The good times had been missing for six years. The stellar career effectively ended on the start line for the '01 Daytona 200. In his debut with the HMC Ducati team, Russell's bike stalled when the lights went green, and he was helpless as the pack came barreling up behind him. Russell was attempting to get off the track when he was struck twice, first on his right, then hard on the left by another rider.
The damage to Russell's left leg and foot was extensive. A year later he settled with Lloyd's of London on a disability insurance policy. The settlement mandated that he no longer race motorcycles professionally. "That's when it really set in. It took three years at least before I could come here and not think about how much I hated not riding," Russell remembers.
That settlement along with a number of generous contracts and bonuses left Russell set for life financially. But he was only 36 years old at the time of the accident. Not only couldn't he do what he loved best, but he had no real desire to do anything else. All his life he'd been chasing goals. What followed were years of borderline despondency.
"I was just floundering," he admits, "nothing to amount to anything. I've just been really miserable, to be honest with you. Take something away from somebody like that and that's all they know, it's kind of tough. But hey, I just dealt with it. I didn't have to go back to work; I could just do whatever I wanted to do, just play or whatever. But deep down inside I wasn't happy, not at all."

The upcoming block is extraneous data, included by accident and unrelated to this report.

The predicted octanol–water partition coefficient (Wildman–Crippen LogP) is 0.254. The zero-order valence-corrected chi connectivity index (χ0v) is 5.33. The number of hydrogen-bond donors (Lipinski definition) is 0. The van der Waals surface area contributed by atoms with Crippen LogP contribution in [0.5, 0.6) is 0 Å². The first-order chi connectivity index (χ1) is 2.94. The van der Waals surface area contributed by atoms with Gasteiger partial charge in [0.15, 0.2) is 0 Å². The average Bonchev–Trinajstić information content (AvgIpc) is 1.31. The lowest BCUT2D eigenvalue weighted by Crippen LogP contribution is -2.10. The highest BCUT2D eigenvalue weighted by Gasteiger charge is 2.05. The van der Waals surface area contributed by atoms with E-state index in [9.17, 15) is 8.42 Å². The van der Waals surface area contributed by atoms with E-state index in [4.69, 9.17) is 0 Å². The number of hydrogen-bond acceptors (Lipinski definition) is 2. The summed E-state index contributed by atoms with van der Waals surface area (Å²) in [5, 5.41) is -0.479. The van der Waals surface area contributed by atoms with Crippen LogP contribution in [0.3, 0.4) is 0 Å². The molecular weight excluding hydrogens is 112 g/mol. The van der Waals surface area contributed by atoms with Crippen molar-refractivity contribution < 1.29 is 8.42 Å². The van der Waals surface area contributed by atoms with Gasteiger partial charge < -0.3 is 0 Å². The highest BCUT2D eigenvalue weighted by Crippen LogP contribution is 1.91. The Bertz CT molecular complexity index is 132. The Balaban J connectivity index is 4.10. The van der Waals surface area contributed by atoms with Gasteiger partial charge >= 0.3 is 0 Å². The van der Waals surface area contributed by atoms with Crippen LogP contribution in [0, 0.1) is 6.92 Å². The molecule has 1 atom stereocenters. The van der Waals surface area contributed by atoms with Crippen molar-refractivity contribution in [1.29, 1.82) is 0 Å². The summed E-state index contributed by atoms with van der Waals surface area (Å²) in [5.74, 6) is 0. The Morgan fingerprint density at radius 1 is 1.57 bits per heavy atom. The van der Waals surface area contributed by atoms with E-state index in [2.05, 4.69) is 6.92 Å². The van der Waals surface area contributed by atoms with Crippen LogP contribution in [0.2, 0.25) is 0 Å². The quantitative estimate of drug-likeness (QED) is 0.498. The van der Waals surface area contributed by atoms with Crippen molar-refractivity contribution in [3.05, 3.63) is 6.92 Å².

Motorcycles have always been Russell's life. When I ask him how many he owns, he smiles and answers, "Not enough." Among his many bikes, he mentions, "I've got a Limited Edition [Yamaha] R1. I've got a ZXR400 that Kawasaki [gave to me]; it was a replica of the Suzuka 8-Hour bike that we won the Suzuka 8-Hour with. That was their first win. That's kind of a prize possession of mine. And then you've got the [Kawasaki ZX-7RR] World Superbike champion bike that Rob Muzzy gave me. I've got it in a glass case at home, so I do have a trophy case. Little checkered-flag tile floor and a new case with lights on it. That's my most treasured memento for sure."
The memento isn't purely physical. It evokes an era when he felt invincible, ruling the world for a brief period in the early '90s. Russell's talent was immense and he was preternaturally fast, with a fierce determination to find his way to the winner's circle.
"Just natural ability and the drive, I think," he says when asked what made him successful. "Maybe not. I don't know what order. A good team behind me and a good working relationship with the people I was with at the time.
"I had a complete understanding what [the motorcycle] was doing in those days. I mean it was like the back of my hand; it was second nature. I didn't think, I reacted. And that's how you have to be in this sport to be on your game. And when you get to that point, it's easy. I won with ease. Of course the World Superbike stuff was an uphill struggle chasing the Ducatis all those years, but the Daytona wins were almost a given. I can't explain it."